Multiple pending Congressional bills call for the repeal of the 2.3 percent medical device excise tax set to kick in next New Year’s Day, but industry lobby group AdvaMed isn’t holding its breath. On May 3, the group—a very insistent opponent of the tax—filed 22 pages of comments with the Internal Revenue Services (IRS) amplifying previous input it has offered and suggesting ways the tax can at least be rendered less burdensome.
After expressing appreciation for the “flexibility” the Treasury Department wrote into its proposed regulations to “accommodate the complexity of the industry,” the document proposes various exemptions and asks for amendments to rules and policies “ill-suited for this dynamic, heterogeneous industry.”
The comments are presented in the context of a set of overarching principles, such as the appropriateness of:
- Disallowing multiple layers of taxation on individual devices;
- Defining which company within the chain of the manufacturing process is responsible for the tax; and
- Taking into account demands from “other regulatory regimes with which the heavily regulated medical device industry is familiar and must comply.”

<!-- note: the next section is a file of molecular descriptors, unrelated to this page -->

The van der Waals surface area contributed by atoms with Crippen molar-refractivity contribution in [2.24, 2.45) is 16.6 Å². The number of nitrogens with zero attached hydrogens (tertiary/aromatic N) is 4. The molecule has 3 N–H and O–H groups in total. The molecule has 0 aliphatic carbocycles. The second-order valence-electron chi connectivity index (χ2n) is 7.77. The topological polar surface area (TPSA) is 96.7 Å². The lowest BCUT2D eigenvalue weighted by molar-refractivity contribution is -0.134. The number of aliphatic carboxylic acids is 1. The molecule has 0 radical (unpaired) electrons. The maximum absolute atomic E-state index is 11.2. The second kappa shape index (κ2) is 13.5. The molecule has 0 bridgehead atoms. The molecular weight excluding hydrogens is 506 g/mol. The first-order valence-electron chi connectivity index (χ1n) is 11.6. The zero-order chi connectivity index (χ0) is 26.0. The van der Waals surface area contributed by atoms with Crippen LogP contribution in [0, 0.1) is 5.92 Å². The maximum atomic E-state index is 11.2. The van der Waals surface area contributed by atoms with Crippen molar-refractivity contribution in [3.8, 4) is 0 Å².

“These principles are intended to facilitate development of guidance that reflects the substantial product differentiation of medical devices, large number of regulatory device classifications, large number of device manufacturers and importers of varying size, frequency of product innovation, complexity of manufacturing and distribution chains, [and] complexity of transactions (e.g., sales, leases, rentals, devices bundled with other devices or services) through which medical devices are sold,” the document reads.
The document is addressed to IRS Depty Commissioner for Services and Enforcement Steven T. Miller, and signed by AdvaMed CEO Stephen J. Ubl, who uses it to also ask for time and a microphone at a May 16 public hearing on the tax.
Bills to repeal the tax are pending in both the House and Senate. The most strongly supported, the House’s Protect Medical Innovation Act of 2011 sponsored by Minnesota Republican Erik Paulsen, has 232 co-sponsors and could reach the floor for voting this summer or fall.
Meanwhile, the tax is a piece of the historic Patient Protection and Affordable Care Act of 2010—all or parts of which the Supreme Court may strike down in a ruling due next month.